Brent crude fell below $106 Friday, extending the previous session's plunge, on renewed fears of weak demand following a slew of lackluster data from the world's top oil consumer, the United States.
Brent slipped to as low as $105.80, after breaking below the 200-day moving average to settle at $106.99 on Thursday. Prices dropped $1.09 to $105.90.
The contract is poised for a 2 percent fall this week and has slipped almost 10 percent this month, the worst since a 15 percent drop in May 2010.
U.S. crude fell as low as $80.38 a barrel and traded $1.92 a barrel lower at $80.46. The contract is headed for a fourth straightly weekly loss, down some 5.5 percent.
It has lost 16 percent so far this month, the steepest since December 2008.
This short-term downturn is not done yet. It could take WTI to as low as $75. The fundamental picture is not that bad but if the overall economy remains weak it is very hard to make a case for a bull run in oil, Tony Nunan, a risk manager with Mitsubishi Corporation in Japan, told Reuters.
What could turn the situation around is if OPEC tightens supply. The question is at what price trigger it will do that.
Brent oil could extend the current fall to $105.24 per barrel, while U.S. oil is expected to slide more to $78.85 per barrel, as the bearish momentum is strong, said Reuters market analyst Wang Tao.
The Reuters-Jefferies CRB .CRB, a global benchmark for commodities, fell more than 2 percent on Thursday -- its largest daily decline since Aug. 8, when energy, metals and agricultural markets slumped following the Standard & Poor's downgrade of the U.S. triple-A credit rating.
Investors continued to flee riskier assets in favor of safer havens amid the turmoil, with gold prices hitting record highs on Friday, while Asian stocks tumbled as much as 4 percent.
The selling came after data showed factory activity in the U.S. Mid-Atlantic region in August fell to the lowest level since March 2009. The data from the Philadelphia Federal Reserve Bank is viewed as a forward-looking indicator of national manufacturing.
An unexpected fall in existing U.S. home sales in July and a greater-than-expected rise in new claims for jobless benefits in the latest week added to growing fears that the U.S. economic recovery could stall and slide into recession.
The threat of a double-dip recession is made all the more real by the belief that policymakers have few options left in their toolboxes to boost the economy. QE3 is one of them and likely on the rise after yesterday's data, said MF Global analyst Tom Pawlicki in a research note on Friday.
In Europe, renewed fears that the euro zone debt crisis could infect the region's financial system put pressure on short-term funding markets, forcing some European banks to pay higher rates for U.S. dollar loans.
Supporting sentiment were comments by Chinese Vice President Xi Jinping that the world's No. 2 economy will not experience a hard landing.
Xi told reporters at a roundtable meeting that China hopes Washington will ease trade restrictions and provide fair treatment to Chinese firms.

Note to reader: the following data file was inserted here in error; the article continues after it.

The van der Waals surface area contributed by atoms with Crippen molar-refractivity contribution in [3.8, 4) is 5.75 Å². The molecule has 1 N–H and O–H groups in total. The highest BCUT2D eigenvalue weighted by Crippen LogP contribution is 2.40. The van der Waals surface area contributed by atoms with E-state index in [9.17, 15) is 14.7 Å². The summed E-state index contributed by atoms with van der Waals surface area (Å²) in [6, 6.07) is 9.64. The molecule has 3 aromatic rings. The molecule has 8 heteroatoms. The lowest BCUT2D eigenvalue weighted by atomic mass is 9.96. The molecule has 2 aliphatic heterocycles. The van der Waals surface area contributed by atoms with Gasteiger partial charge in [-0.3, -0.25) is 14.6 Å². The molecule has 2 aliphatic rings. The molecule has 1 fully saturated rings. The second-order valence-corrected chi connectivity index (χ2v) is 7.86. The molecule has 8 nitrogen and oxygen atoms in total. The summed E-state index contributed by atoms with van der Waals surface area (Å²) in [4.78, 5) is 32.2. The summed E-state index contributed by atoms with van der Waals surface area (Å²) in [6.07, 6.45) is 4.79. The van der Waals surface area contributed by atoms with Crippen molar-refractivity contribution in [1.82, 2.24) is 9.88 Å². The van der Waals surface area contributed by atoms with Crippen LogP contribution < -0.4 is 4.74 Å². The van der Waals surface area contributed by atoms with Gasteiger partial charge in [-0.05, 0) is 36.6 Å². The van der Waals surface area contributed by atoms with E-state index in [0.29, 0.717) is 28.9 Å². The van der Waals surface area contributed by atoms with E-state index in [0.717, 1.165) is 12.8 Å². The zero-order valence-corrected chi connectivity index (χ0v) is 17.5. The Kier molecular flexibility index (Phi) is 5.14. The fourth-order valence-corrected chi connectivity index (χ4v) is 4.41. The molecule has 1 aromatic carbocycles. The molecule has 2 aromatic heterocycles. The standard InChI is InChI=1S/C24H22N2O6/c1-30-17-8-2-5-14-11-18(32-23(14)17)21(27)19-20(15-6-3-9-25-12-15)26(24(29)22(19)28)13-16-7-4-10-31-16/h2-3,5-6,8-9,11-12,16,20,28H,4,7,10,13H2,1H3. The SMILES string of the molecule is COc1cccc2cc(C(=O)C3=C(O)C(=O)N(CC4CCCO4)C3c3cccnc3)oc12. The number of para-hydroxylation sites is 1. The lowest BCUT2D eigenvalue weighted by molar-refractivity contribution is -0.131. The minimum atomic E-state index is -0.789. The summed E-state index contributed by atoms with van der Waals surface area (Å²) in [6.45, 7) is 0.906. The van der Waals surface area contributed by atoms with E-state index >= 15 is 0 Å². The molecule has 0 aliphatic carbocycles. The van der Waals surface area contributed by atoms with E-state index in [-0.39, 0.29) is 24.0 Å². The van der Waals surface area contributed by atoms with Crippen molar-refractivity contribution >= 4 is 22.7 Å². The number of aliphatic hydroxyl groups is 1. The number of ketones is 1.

Implied volatility in the oil market soared on Thursday, with the Chicago Board Options Exchange's Oil Volatility Index .OVX hitting its highest level in more than a week, snapping a steady downtrend.
The U.S. dollar was holding modest gains in Asia on Friday, as the weak U.S. economic data and concerns about European banks sent skittish investors piling into Treasuries.
Developments in the oil-producing countries of Libya and Syria could also change the direction of the market, analysts said.
Libyan rebels seized an oil refinery in the city of Zawiyah and took control of Sabratha further west on the main highway from Tripoli to Tunisia on Thursday, further isolating Muammar Gaddafi's stronghold.
The situation in Libya is looking like the beginning of the end. Actual supplies will take some time to come on to the market, but if there is peace and a chance for supplies to return there could be a surprise to the downside, said Nunan.
The United States and European Union called on Syrian President Bashar al-Assad to step down on Thursday and U.S. President Barack Obama banned U.S. imports of Syrian oil as part of a wider sanctions effort.
While U.S. sanctions will make it very difficult for banks to finance transactions involving Syrian oil exports, the EU is unlikely to pursue similar actions.
EU leaders have thus far resisted efforts to impose sanctions on the country's energy sector. Their opposition probably partially stems from the fact that the European refineries have already been hard hit by the loss of Libyan volumes, said analysts at Barclays Capital in a report.
The impact on global oil markets from a potential shutdown of Syria's 380,000 barrels per day oil industry would be relatively small compared to the impact of a supply loss from Libya. Around 1.6 million barrels per day (bpd) of Libyan crude production has been cut by a six-month civil war.
Syria exports around 150,000 bpd, with Germany, Italy, and France taking in almost all of the country's shipments last year, Barclays Capital said.
(Additional reporting by Manash Goswami; Editing by Himani Sarkar)